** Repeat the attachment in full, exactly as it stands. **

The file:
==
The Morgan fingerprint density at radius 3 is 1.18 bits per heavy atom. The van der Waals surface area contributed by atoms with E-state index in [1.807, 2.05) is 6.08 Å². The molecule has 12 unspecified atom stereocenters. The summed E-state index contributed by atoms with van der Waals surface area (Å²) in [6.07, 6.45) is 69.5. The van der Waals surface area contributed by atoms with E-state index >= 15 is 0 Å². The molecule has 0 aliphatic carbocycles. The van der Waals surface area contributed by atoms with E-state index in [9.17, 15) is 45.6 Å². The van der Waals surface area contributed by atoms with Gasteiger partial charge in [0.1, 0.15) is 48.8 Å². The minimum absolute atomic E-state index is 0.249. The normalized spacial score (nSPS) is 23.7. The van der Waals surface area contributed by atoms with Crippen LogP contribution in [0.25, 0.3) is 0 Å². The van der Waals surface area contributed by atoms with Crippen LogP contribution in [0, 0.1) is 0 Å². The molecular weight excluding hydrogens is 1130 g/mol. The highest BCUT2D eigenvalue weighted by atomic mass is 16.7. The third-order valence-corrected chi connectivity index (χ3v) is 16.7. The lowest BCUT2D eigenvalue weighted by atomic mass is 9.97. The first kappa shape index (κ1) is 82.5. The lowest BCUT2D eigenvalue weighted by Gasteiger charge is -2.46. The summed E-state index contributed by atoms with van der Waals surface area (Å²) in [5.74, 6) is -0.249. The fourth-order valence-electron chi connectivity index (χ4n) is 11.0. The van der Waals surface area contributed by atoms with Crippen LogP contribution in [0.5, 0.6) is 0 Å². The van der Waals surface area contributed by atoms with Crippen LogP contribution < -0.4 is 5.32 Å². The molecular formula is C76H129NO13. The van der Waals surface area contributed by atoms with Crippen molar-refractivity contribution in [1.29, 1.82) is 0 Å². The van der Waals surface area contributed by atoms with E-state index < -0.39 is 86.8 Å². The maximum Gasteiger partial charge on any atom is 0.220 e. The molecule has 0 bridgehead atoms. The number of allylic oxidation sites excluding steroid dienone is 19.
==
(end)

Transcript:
The Morgan fingerprint density at radius 3 is 1.18 bits per heavy atom. The van der Waals surface area contributed by atoms with E-state index in [1.807, 2.05) is 6.08 Å². The molecule has 12 unspecified atom stereocenters. The summed E-state index contributed by atoms with van der Waals surface area (Å²) in [6.07, 6.45) is 69.5. The van der Waals surface area contributed by atoms with E-state index >= 15 is 0 Å². The molecule has 0 aliphatic carbocycles. The van der Waals surface area contributed by atoms with E-state index in [9.17, 15) is 45.6 Å². The van der Waals surface area contributed by atoms with Gasteiger partial charge in [0.1, 0.15) is 48.8 Å². The minimum absolute atomic E-state index is 0.249. The normalized spacial score (nSPS) is 23.7. The van der Waals surface area contributed by atoms with Crippen LogP contribution in [0.25, 0.3) is 0 Å². The van der Waals surface area contributed by atoms with Crippen LogP contribution in [0, 0.1) is 0 Å². The molecular weight excluding hydrogens is 1130 g/mol. The highest BCUT2D eigenvalue weighted by atomic mass is 16.7. The third-order valence-corrected chi connectivity index (χ3v) is 16.7. The lowest BCUT2D eigenvalue weighted by atomic mass is 9.97. The first kappa shape index (κ1) is 82.5. The lowest BCUT2D eigenvalue weighted by Gasteiger charge is -2.46. The summed E-state index contributed by atoms with van der Waals surface area (Å²) in [5.74, 6) is -0.249. The fourth-order valence-electron chi connectivity index (χ4n) is 11.0. The van der Waals surface area contributed by atoms with Crippen LogP contribution in [0.5, 0.6) is 0 Å². The van der Waals surface area contributed by atoms with Crippen LogP contribution < -0.4 is 5.32 Å². The molecular formula is C76H129NO13. The van der Waals surface area contributed by atoms with Crippen molar-refractivity contribution in [1.29, 1.82) is 0 Å². The van der Waals surface area contributed by atoms with E-state index < -0.39 is 86.8 Å². The maximum Gasteiger partial charge on any atom is 0.220 e. The molecule has 0 bridgehead atoms. The number of allylic oxidation sites excluding steroid dienone is 19.